URGENT! Help Save Lonely, Bored, Miserable Elephant

Posted on by Ashley Fruno

Free MaliEveryone knows Mali. Many of us remember her from class trips to the Manila Zoo as far back as 35 years ago. Mali is the Philippines’ only captive elephant – and perhaps one of the world’s saddest. In the wild, elephants roam territories of up to 50 kilometers every day, but Mali is confined to a very small enclosure at the Manila Zoo, which itself covers an area of only 0.055 square kilometers.

Every minute of every day, Mali is confined to her barren, concrete enclosure. She has lived this way for about 35 years. She had been denied the opportunity to engage in activities that elephants need for their physical, mental, and emotional health, such as grazing, plucking fruit and leaves from trees, taking mud baths, and spending hours a day swimming and playing in the water. She hasn’t seen another elephant in over 30 years. That’s just sad.

But Mali has an opportunity for a second chance at life. A sanctuary would be able to provide Mali with vast spaces to roam, ponds to bathe in, fresh vegetation, foraging opportunities, and the company of many other elephants. President Aquino has issued a directive stating that Mali’s health must be evaluated and she must be considered for transfer to a sanctuary. But, we still need your support – this is a critical time to keep the pressure on to ensure Mali is transferred without delay.

Please take a look at the following list of suggestions on how to help Mali and do everything that you can to share Mali’s plight with friends and ensure that Mali gets a second chance at enjoying life:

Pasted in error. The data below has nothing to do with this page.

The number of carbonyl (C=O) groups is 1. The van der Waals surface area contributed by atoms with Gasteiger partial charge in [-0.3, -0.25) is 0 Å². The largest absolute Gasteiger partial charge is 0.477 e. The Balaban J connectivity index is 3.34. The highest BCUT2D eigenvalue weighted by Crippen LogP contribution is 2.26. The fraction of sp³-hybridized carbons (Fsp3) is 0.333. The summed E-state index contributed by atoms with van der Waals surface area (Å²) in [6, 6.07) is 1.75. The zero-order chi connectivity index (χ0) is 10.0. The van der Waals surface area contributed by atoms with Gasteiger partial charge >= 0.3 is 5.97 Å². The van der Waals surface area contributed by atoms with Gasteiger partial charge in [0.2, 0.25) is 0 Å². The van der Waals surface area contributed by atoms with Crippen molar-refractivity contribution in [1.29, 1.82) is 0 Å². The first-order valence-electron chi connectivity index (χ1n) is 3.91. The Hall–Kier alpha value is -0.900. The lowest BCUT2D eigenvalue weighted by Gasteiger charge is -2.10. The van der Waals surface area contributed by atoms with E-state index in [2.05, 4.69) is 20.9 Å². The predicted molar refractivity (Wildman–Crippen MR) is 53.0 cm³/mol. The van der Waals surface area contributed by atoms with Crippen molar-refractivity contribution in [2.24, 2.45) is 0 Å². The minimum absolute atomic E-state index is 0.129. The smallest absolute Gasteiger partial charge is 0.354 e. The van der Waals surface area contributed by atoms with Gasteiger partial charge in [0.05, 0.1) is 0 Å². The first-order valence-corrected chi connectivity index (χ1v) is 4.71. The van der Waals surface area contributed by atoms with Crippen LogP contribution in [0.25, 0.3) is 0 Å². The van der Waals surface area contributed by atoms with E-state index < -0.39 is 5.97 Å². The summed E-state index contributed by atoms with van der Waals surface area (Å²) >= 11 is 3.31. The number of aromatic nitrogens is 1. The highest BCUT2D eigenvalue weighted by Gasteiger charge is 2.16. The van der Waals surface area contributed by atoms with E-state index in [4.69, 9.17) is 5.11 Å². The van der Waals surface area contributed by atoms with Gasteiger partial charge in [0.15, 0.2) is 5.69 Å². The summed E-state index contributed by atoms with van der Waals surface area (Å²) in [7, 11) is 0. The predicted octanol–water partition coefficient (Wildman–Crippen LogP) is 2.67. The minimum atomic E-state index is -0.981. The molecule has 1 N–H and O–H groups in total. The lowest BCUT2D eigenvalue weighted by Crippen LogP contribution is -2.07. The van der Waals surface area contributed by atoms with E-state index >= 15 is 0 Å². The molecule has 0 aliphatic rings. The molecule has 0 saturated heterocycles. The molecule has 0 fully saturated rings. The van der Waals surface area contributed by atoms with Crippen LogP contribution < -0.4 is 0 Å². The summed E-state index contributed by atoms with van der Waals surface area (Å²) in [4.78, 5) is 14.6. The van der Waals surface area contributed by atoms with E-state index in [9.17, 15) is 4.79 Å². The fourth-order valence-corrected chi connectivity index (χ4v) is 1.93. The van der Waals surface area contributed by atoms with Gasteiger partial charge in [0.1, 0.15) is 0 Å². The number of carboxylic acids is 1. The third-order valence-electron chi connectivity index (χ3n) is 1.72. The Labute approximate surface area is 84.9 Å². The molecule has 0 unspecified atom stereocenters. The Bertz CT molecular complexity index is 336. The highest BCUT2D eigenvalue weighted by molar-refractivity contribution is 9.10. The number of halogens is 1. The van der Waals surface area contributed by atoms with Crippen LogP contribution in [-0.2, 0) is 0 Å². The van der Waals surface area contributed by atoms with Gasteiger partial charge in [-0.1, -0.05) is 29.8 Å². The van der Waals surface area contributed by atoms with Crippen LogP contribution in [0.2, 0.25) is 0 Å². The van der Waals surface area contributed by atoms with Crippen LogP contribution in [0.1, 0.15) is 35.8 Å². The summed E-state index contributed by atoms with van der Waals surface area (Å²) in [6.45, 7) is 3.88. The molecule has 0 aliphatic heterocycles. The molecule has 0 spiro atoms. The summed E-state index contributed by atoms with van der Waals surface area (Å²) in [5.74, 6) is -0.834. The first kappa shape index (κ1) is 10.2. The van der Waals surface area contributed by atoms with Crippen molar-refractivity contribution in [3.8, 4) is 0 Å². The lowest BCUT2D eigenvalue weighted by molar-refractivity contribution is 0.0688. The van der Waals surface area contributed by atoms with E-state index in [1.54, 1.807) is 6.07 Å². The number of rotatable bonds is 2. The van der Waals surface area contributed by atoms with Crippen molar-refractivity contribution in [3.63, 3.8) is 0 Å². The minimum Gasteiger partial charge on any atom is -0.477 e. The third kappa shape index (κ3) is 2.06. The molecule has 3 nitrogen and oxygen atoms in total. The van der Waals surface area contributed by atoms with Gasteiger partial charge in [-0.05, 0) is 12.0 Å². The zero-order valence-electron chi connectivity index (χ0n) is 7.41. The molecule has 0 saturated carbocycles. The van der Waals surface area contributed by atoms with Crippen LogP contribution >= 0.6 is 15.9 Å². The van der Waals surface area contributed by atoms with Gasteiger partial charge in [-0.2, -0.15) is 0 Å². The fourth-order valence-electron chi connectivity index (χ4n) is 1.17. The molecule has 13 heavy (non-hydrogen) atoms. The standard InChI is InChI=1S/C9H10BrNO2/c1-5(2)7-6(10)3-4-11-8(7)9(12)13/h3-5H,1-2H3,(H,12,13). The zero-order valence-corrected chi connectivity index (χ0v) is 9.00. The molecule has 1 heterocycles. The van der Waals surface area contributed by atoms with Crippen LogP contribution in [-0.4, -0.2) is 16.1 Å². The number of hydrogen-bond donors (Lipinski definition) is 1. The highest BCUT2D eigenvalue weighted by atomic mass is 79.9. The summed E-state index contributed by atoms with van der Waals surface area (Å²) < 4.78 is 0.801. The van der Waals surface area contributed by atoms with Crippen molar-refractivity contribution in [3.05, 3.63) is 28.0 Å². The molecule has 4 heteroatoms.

• Take a minute of your life to watch a minute of Mali’s. Watch and share PETA Asia’s powerful public service announcement on YouTube and Facebook.
  • Check out PETA’s “Free Mali” photo album on our Facebook page. Repost the album to your Facebook page so that your friends and family can see the conditions that Mali endures every single day. If you want to help further, post the photo in this blog as your profile photo, or create your own photo or video telling your friends why Mali deserves freedom.
  • “Like” the Free Mali page on Facebook to stay updated on the campaign.
  • Sign the petition to urge the government to expedite Mali’s transfer.
  • Send a letter to the editor of a local newspaper educating others about Mali’s plight. If published, you could reach thousands of readers. Check out PETA US’ letter-writing guide for tips on how to write an effective letter. Write to the Philippine Daily Inquirer, the Philippine Star, or the Manila Standard Today. Don’t forget to include your address and phone number for verification purposes.
  • If you’re currently living outside the Philippines, write to the ambassador of the Philippines to your current country and ask that he or she do everything possible to intervene in behalf of Mali. You can find contact details here.
  • If you’re a teacher and want to involve your students in this campaign, please e-mail us.

Thank you in advance for taking action for Mali.

Posted by Jason Baker